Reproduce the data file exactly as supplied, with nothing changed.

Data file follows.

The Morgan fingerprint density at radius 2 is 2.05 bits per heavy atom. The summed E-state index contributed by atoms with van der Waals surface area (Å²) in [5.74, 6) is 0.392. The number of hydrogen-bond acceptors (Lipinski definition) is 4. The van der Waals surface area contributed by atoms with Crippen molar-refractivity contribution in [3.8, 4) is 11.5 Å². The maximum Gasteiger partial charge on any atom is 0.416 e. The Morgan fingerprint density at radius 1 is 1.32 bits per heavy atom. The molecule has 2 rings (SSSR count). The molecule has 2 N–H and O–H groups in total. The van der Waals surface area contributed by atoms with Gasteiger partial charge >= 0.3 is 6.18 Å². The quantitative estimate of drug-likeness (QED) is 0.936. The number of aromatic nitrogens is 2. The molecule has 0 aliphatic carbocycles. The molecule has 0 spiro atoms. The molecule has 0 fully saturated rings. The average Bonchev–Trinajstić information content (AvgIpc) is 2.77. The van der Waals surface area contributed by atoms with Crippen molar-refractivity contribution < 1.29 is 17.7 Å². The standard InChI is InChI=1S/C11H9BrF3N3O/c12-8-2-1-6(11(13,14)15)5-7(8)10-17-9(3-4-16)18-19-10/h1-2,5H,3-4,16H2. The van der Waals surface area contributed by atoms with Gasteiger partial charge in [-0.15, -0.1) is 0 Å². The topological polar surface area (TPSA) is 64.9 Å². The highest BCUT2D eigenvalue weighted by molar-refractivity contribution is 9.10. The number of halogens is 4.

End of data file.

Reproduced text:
The Morgan fingerprint density at radius 2 is 2.05 bits per heavy atom. The summed E-state index contributed by atoms with van der Waals surface area (Å²) in [5.74, 6) is 0.392. The number of hydrogen-bond acceptors (Lipinski definition) is 4. The van der Waals surface area contributed by atoms with Crippen molar-refractivity contribution in [3.8, 4) is 11.5 Å². The maximum Gasteiger partial charge on any atom is 0.416 e. The Morgan fingerprint density at radius 1 is 1.32 bits per heavy atom. The molecule has 2 rings (SSSR count). The molecule has 2 N–H and O–H groups in total. The van der Waals surface area contributed by atoms with Gasteiger partial charge >= 0.3 is 6.18 Å². The quantitative estimate of drug-likeness (QED) is 0.936. The number of aromatic nitrogens is 2. The molecule has 0 aliphatic carbocycles. The molecule has 0 spiro atoms. The molecule has 0 fully saturated rings. The average Bonchev–Trinajstić information content (AvgIpc) is 2.77. The van der Waals surface area contributed by atoms with Crippen molar-refractivity contribution < 1.29 is 17.7 Å². The standard InChI is InChI=1S/C11H9BrF3N3O/c12-8-2-1-6(11(13,14)15)5-7(8)10-17-9(3-4-16)18-19-10/h1-2,5H,3-4,16H2. The van der Waals surface area contributed by atoms with Gasteiger partial charge in [-0.15, -0.1) is 0 Å². The topological polar surface area (TPSA) is 64.9 Å². The highest BCUT2D eigenvalue weighted by molar-refractivity contribution is 9.10. The number of halogens is 4.